Opinion Advocates for ideas and draws conclusions based on the author/producer’s interpretation of facts and data.
By Bill Primavera
When I was a single homeowner with a property to be maintained, a feeling of near euphoria would greet me with the first breath of spring as I would anticipate my first days in the garden.
Year after year, I could always be assured that I had at least five or six months ahead of me where, whenever stressed, all I had to do was put on my garden gloves to zone out and unwind outdoors.
In ensuing years, however, that enthusiasm dampened somewhat, first by “gardener’s knee,” then a schedule that sometimes had me choosing the easy chair and TV for relaxation in my dwindling free time rather than anything more strenuous in the open air.
Yet, I still wanted to have my property always looking its best, especially when it came time to sell it.
Now is the time for planning a low-maintenance garden that will eventually require only a one-weekend planting schedule, another for clean-up and only occasional touch-ups from spring to fall.
My main objectives in creating an attractive but low-maintenance property were to plan for as much color as possible throughout the spring, summer and fall and to beat the weed and deer munching problems.
To accomplish the first goal, I spent my first years of home ownership in planting foundation flowing trees and shrubs that promised to return year after year, requiring only pruning either in the spring or fall. These included spring blooming apple and cherry trees, lilac, forsythia, azalea, rhododendron and late summer blooming Rose of Sharon.
I always considered carefully which plants I put into my garden and which I kept out. On the “out” list were roses, which can kill you from the constant attention needed (except for the “Knock Out” variety, which are more forgiving), and annual flowers for cutting, which can be as intense a process from seedlings to the eventual cut as raising a child.
“In” was anything that blooms every year with no attention from me, such as phlox, Shasta daisies and black-eyed Susans.
Accompanying those bursts of color were swaths of daffodil, crocus and hyacinth bulbs planted in wire cages to keep the squirrels at bay.
For colorful ground cover that spread like wildfire, I planted clumps of periwinkle whose purple blossoms last for weeks. Another trusty foundation planting of several varieties was hosta, also blooming in spires of purple and white.
In the spring, just a bit of time is required to trim spring flowering shrubs right after blooming for thicker growth and more blooms next year. And, just as the gardener is tending to the perennial beds, the earliest spring bulbs will be blooming. Afterwards, the gardener should deadhead them (remove the remains of the blossoms) but not remove the leaves. If left to die back naturally they feed the bulbs for next year.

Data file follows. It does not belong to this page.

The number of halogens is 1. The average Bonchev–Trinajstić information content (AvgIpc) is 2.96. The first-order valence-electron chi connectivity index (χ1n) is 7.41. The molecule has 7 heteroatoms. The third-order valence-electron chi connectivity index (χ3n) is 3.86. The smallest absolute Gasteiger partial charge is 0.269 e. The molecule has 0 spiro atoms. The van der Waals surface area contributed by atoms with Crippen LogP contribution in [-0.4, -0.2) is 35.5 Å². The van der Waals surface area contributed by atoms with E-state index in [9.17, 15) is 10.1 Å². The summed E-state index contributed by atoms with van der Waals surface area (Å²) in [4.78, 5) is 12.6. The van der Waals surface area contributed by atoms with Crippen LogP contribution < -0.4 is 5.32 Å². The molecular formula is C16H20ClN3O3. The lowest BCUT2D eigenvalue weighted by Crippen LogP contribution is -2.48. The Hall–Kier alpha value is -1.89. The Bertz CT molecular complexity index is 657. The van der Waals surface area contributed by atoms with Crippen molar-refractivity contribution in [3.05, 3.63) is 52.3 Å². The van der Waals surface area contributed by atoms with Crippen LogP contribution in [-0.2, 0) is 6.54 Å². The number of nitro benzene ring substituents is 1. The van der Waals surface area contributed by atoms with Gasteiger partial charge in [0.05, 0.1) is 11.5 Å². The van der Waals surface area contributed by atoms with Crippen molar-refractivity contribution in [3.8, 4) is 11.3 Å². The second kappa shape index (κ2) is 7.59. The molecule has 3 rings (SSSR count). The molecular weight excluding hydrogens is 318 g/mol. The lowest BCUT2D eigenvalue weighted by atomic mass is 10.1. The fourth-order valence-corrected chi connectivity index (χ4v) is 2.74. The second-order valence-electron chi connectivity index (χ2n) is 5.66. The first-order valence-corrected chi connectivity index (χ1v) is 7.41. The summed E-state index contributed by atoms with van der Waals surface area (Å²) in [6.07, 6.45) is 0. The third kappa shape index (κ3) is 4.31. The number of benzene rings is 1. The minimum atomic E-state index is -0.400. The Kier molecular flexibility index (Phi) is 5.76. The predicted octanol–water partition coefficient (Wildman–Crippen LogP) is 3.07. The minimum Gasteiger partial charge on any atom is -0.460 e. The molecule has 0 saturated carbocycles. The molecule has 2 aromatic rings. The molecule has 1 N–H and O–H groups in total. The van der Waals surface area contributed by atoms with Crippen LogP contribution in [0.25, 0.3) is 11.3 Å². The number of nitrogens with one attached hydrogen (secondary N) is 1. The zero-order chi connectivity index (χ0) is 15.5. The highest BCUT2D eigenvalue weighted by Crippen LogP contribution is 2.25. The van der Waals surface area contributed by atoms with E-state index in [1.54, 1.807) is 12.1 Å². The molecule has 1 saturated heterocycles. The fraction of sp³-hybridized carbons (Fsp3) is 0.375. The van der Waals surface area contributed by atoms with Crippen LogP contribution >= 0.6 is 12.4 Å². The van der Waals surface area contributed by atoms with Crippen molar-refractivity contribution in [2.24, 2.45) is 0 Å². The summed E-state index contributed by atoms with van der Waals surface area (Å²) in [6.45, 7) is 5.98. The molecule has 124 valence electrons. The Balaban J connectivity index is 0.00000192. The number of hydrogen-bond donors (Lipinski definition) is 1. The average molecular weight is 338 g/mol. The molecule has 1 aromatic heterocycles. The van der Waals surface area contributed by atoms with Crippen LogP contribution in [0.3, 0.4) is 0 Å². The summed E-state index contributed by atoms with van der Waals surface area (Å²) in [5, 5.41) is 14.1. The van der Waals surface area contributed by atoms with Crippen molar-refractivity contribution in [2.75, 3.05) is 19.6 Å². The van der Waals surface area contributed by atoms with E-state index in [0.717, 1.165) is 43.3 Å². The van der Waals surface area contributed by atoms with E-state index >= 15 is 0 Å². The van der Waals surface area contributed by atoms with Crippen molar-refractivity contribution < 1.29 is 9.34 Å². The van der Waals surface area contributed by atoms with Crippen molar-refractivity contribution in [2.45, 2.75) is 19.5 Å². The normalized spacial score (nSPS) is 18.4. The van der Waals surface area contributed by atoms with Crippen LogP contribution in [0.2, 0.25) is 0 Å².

For time efficiency, the concept of annual flowerbeds was replaced by a collection of urns in focused areas of the property, filled with very hardy geraniums that lasted throughout the season.
Step two of my no-work garden was the easy way to keep weeds, invasive plants and deer at bay. The principal deterrent to weeds is to employ thick mulch doing its triple-duty miracle work of retaining moisture while inhibiting weed growth, plus adding nutrients to the soil as it decays.
I have a money-saving trick in achieving a thick mulch look. Regular mulch can be quite expensive, so I asked my friends who would cut and prune my trees to drop a full load of really clean chips near my driveway, and I used them in all my garden beds as a first layer. Then, I covered that layer with a mere skin of the more expensive mulch.
My third element for easy gardening was to utilize certain products necessary to keep the invaders of the garden, both plant and animal, at bay. One is the fabulous Preen, those tiny granules keep weeds from germinating. Another is Round-Up, which kills those invaders like grout weed that are not destroyed by Preen. (A recent gardening column advised readers that the only way to get rid of grout weed was to move!) I would spray the Round-Up directly on the leaves of this garden predator and systemically they died off.
And the third product, Bobbex, keeps the deer from wishing each other bon appétit over my hosta and geraniums. (They don’t much like the rest of the plant.) While Bobbex must be sprayed at least once a month to continue its effectiveness, it’s a small price to pay to assure that you won’t lose an entire bed of plantings to one evening of deer indulgence. (Also, spray again if there is a tremendous rainstorm.)
Be mindful of what William Shakespeare wrote: “Sweet flowers are slow and weeds make haste.” With the tricks outlined here, you can enjoy the sweetness of the flowers and make haste in banishing the weeds, along with Bambi.
Bill Primavera is a realtor associated with William Raveis Real Estate and founder of Primavera Public Relations, Inc. (www.PrimaveraPR.com). To engage the services of The Home Guru to market your home for sale, call 914- 522-2076.
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